The Panthers stormed home to beat the Warriors 30-18 at AMI Stadium on Saturday night. Here are the five key points from the Indigenous Round clash in Christchurch.
Conflicting second-half performances tell the story
After enjoying an 18-14 lead at the break, the Warriors lost their way in the second stanza, conceding 16 points while failing to score a single one themselves.
The away side also doubled their error count in the second 40, finishing with nine, and let Penrith off the hook on a number of occasions, which captain Ryan Hoffman said proved crucial in the end.
"We just didn’t play tight enough, when you are going into such a big wind it’s all about the ball and we just turned over too much of it," Hoffman said.
"You just can’t be loose, you can’t drop the ball."
Conversely Panthers utility Tyrone Peachey said his side did well to hit the targets set by coach Anthony Griffin at half-time.
The Panthers made four line breaks, got 12 offloads away and missed only eight tackles in the second half.
"We just had to defend better and execute our attack. I think we did that in the second half and luckily we came away with the win," Peachey said.
Menacing wind played its part
The only constant through the 80 minutes in Christchurch was the extreme wind swirling around the stadium.
The conditions clearly affected the game for both teams, with Griffin going as far as to say it was the worst wind he has seen a match played in.
"It was a strange game, I’ve never seen conditions like that with the wind," Griffin said.
"Last plays were very different, the normal kicking game went out the window as you saw."
But Hoffman wasn’t using it as an excuse for his side’s performance, believing they should have adjusted better than they did.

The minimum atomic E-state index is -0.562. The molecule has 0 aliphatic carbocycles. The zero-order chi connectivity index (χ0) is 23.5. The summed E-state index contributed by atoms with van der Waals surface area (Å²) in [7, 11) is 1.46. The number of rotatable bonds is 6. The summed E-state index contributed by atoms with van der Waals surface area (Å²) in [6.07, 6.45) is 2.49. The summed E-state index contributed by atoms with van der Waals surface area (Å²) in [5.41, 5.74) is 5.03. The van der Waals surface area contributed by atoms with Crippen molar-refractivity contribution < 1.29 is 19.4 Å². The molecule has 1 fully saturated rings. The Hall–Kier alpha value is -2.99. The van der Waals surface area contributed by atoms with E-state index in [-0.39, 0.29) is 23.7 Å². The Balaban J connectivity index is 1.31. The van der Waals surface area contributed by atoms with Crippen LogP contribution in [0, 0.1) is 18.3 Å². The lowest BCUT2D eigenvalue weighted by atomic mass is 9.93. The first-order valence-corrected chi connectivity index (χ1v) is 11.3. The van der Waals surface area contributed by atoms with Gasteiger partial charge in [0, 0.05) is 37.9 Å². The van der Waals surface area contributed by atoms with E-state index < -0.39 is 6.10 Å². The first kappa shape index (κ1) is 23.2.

"They were [tough conditions], but they were tough for both teams. I just think the Panthers handled it better in the second half," Hoffman said.
"We had some opportunities there, but in these conditions it’s really, really tough."
'Peachey' way to celebrate Indigenous Round
Indigenous star Peachey celebrated the NRL’s Indigenous Round in the best possible fashion by scoring a hat-trick of tries for the Panthers.
Despite being named at hooker, Peachey played at left centre and enjoyed a fruitful day out, making two line breaks and running for 75 metres in addition to his three tries.
Speaking after the match he said it was a great way to celebrate the Indigenous Round.
"[The round] means a lot to me, all my family and that have been watching back at home, so it was good that we got the win," Peachey said.
Peachey also finished with 51 provisional NRL Fantasy points.
NRL return to Christchurch gets tick of approval
Saturday night was the first time Christchurch has hosted an NRL game since the Warriors played the Roosters there in 2010, and the general consensus was that it was a roaring success.
A capacity crowd of 18,000 packed into the stadium for the Panthers ‘home’ match, with tickets selling out three days before kick-off.
Griffin said the attendance figure was the strongest possible argument the city could present in regards to having more NRL action in the future.
"It was a great atmosphere, it’s a fantastic stadium and to see it full to the brim was great for the game here," Griffin said.
"We have been in Christchurch all week and we have had a really good time here, we brought our game here and the town has been excellent.
"I suppose the crowd spoke with their attendance today, to get a full sell-out, and I think it was sold out by Thursday, obviously the Christchurch people want to watch rugby league."
Halves not to blame according to McFadden
In testing conditions for playmakers the Warriors’ halves struggled to nail their plays in Christchurch.
Halfback Shaun Johnson in particular made a couple of key errors in the first half which led to Penrith tries.
The Kiwi international released an ill-directed offload on his own line for Jamie Soward to score Penrith’s first, before kicking out on the full directly before Tyrone Peachey scored on 20 minutes.
When asked for his thoughts on the performance of his halves, McFadden refused to criticise the playmakers.
"I thought again in difficult conditions that both teams, both sets of halves, found it challenging," he said.
"We created enough opportunities, we just didn’t take them.
"We have been going real well there [with last-tackle plays], but again, pretty challenging conditions tonight to put the ball where you want to."